Malilong: On being hardheaded II

Frank Malilong

IN THE northern town of Tabogon, people had made it a habit to converge every Saturday in a village called Esi in Kal-anan for the weekly tigbakay. In Pulpogan, Consolacion last Sunday, 15 motorcycle enthusiasts participated in a motocross. And closer to home, residents of Alumnos, Basak San Nicolas held a religious procession followed by a Sinulog dance presentation late Saturday afternoon. There must have been people other than the gamblers, the riders and the dancers who were present in the three assemblies.

The illegal cockfighting was discovered because of a tip from a resident. The Tabogon police then sent a team and arrested 53 bettors. They also took into custody 17 fighting cocks and 10 cock gaffs. It is not known if they had confiscated any bet. That should be known when they file the case, which they promised to do yesterday.

There were no arrests in Consolacion. The police merely ordered the 15 riders to disperse after taking down their names. It would be interesting to know who they are; during these hard times, not too many motorcycle owners can afford burning money to gas up their machines for recreational riding. Did they belong to influential families?

The police said they did not arrest anyone because they were all cooperative with the police. That’s a strange reason to set any offender free, assuming that an offense was indeed committed. The violation was clear-cut in Tabogon because there is a law that punishes illegal gambling. It is not so clear in the Consolacion incident because motocross is not an illegal activity and the town apparently does not have an ordinance that penalizes violation of the quarantine.

Which brings us to the fiesta-related street activities in Alumnos. Unlike the province, Cebu City has a more restrictive quarantine that effectively bans going out of one’s house unless the trip is covered by any of the exceptions. Unfortunately, a fiesta is not one of those.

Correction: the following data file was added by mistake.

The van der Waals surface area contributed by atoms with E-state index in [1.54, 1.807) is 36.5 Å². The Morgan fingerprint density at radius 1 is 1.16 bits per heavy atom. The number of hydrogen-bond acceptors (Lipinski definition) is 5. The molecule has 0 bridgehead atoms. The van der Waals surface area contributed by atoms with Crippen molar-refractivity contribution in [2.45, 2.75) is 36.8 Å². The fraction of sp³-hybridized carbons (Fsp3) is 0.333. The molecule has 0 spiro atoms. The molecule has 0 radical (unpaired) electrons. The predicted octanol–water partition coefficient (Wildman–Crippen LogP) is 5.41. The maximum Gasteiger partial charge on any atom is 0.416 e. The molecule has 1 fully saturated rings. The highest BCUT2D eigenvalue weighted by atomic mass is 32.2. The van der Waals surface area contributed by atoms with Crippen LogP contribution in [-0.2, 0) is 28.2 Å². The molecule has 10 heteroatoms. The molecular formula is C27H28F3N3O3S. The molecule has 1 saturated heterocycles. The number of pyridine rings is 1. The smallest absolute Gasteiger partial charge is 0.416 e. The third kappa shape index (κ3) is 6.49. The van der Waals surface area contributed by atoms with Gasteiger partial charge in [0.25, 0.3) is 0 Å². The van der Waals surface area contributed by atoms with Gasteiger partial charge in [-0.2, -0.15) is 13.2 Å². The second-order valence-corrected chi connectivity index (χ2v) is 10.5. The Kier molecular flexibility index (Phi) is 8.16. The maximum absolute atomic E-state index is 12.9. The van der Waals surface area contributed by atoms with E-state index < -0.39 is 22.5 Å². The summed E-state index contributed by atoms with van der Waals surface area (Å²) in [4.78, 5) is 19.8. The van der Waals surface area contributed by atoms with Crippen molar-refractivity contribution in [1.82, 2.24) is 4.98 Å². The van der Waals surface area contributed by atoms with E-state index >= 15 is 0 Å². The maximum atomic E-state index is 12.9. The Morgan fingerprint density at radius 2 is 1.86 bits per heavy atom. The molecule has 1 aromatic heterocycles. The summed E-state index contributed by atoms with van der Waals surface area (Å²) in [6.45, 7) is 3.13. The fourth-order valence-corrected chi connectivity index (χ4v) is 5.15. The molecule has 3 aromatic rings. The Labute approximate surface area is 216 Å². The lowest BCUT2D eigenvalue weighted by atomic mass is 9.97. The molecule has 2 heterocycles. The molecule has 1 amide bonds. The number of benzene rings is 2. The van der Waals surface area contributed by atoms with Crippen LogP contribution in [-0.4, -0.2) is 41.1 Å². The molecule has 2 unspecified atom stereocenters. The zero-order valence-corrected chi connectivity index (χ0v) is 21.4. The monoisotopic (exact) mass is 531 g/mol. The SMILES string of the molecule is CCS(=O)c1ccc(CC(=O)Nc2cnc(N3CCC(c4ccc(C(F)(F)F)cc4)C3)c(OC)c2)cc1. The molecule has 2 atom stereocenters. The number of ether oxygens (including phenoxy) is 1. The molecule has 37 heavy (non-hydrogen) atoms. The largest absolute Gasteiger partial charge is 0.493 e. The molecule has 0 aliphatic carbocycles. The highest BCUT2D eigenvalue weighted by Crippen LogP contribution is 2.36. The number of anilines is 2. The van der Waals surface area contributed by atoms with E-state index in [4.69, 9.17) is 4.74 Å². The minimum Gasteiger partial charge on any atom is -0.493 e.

The San Nicolas barangay captain said he learned that there was a procession at 5:30 p.m. and promptly dispatched his tanods to disperse the crowd. Then he learned about the “offertory dance” at 6 p.m. and again sent his tanods also to disperse the crowd. In other words, the barangay’s peace officers twice went to the same area, upon the orders of their captain, within a span of 30 minutes and in both instances, all that they had done was to ask the onlookers to go home, which evidently was not followed.

I am not surprised that City Hall has sent a show-cause order to the village head and other officials. The city attorney said that if Basak San Nicolas officials cannot satisfactorily explain why they were not able to prevent the violation of ECQ protocols, his office will file criminal and administrative cases against them for dereliction of duty and negligence.

What about the violators themselves? Shouldn’t they also be similarly penalized, if not more severely?

They should but under what law? The lawyers are divided on the existence of such law but I favor the opinion that there is none. The repeated threats to arrest and charge those who violate the ECQ have been vague because there is no law that punishes anyone who does not wear a mask or practice social distancing, among other violations. The police will, of course, still arrest and perhaps even detain you but I doubt if whatever case that they will file will stick. The only deterrent factor in that threat lies not in the possibility of being convicted but in the inconvenience of being detained during custodial investigation.

That is why Mayor Edgardo Labella asked for the passage of a remedial ordinance in April but it was not passed by the city council until last week. Even if the mayor signs it this week, the earliest that the ordinance can take effect will be in the last week of July because under the Local Government Code, an ordinance that imposes penal sanctions will not take effect until after it is posted for three weeks at City Hall and published in a newspaper of general circulation.

The best option would still be to obey the regulations not because the law says so but because we believe that we owe it to ourselves and the community to do it.